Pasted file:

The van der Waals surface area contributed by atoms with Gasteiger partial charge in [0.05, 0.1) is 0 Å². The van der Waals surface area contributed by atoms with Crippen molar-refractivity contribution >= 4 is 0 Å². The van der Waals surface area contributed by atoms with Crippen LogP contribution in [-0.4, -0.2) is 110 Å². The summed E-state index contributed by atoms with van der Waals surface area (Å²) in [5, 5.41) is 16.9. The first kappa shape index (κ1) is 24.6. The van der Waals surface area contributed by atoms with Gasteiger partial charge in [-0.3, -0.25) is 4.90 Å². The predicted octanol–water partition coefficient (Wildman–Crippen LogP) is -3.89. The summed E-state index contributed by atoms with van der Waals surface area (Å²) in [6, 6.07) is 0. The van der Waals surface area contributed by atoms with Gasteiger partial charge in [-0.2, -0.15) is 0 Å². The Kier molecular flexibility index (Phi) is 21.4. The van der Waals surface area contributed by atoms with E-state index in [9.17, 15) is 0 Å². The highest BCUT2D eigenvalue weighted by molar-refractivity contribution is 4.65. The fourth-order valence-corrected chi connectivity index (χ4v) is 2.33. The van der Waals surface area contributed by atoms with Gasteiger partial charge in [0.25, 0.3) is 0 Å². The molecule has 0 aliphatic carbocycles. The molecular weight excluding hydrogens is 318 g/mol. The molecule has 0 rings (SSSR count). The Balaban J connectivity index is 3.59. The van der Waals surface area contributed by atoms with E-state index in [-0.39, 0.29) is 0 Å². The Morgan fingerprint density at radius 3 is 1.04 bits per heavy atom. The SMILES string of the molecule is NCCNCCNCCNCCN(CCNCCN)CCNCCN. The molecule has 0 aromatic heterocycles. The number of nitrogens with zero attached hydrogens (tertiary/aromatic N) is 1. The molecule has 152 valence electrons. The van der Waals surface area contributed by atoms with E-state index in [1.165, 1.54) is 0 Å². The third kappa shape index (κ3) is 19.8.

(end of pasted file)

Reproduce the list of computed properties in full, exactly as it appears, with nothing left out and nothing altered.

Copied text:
The van der Waals surface area contributed by atoms with Gasteiger partial charge in [0.05, 0.1) is 0 Å². The van der Waals surface area contributed by atoms with Crippen molar-refractivity contribution >= 4 is 0 Å². The van der Waals surface area contributed by atoms with Crippen LogP contribution in [-0.4, -0.2) is 110 Å². The summed E-state index contributed by atoms with van der Waals surface area (Å²) in [5, 5.41) is 16.9. The first kappa shape index (κ1) is 24.6. The van der Waals surface area contributed by atoms with Gasteiger partial charge in [-0.3, -0.25) is 4.90 Å². The predicted octanol–water partition coefficient (Wildman–Crippen LogP) is -3.89. The summed E-state index contributed by atoms with van der Waals surface area (Å²) in [6, 6.07) is 0. The van der Waals surface area contributed by atoms with Gasteiger partial charge in [-0.2, -0.15) is 0 Å². The Kier molecular flexibility index (Phi) is 21.4. The van der Waals surface area contributed by atoms with E-state index in [9.17, 15) is 0 Å². The highest BCUT2D eigenvalue weighted by molar-refractivity contribution is 4.65. The fourth-order valence-corrected chi connectivity index (χ4v) is 2.33. The van der Waals surface area contributed by atoms with Gasteiger partial charge in [0.25, 0.3) is 0 Å². The molecule has 0 aliphatic carbocycles. The molecular weight excluding hydrogens is 318 g/mol. The molecule has 0 rings (SSSR count). The Balaban J connectivity index is 3.59. The van der Waals surface area contributed by atoms with E-state index in [-0.39, 0.29) is 0 Å². The Morgan fingerprint density at radius 3 is 1.04 bits per heavy atom. The SMILES string of the molecule is NCCNCCNCCNCCN(CCNCCN)CCNCCN. The molecule has 0 aromatic heterocycles. The number of nitrogens with zero attached hydrogens (tertiary/aromatic N) is 1. The molecule has 152 valence electrons. The van der Waals surface area contributed by atoms with E-state index in [1.165, 1.54) is 0 Å². The third kappa shape index (κ3) is 19.8.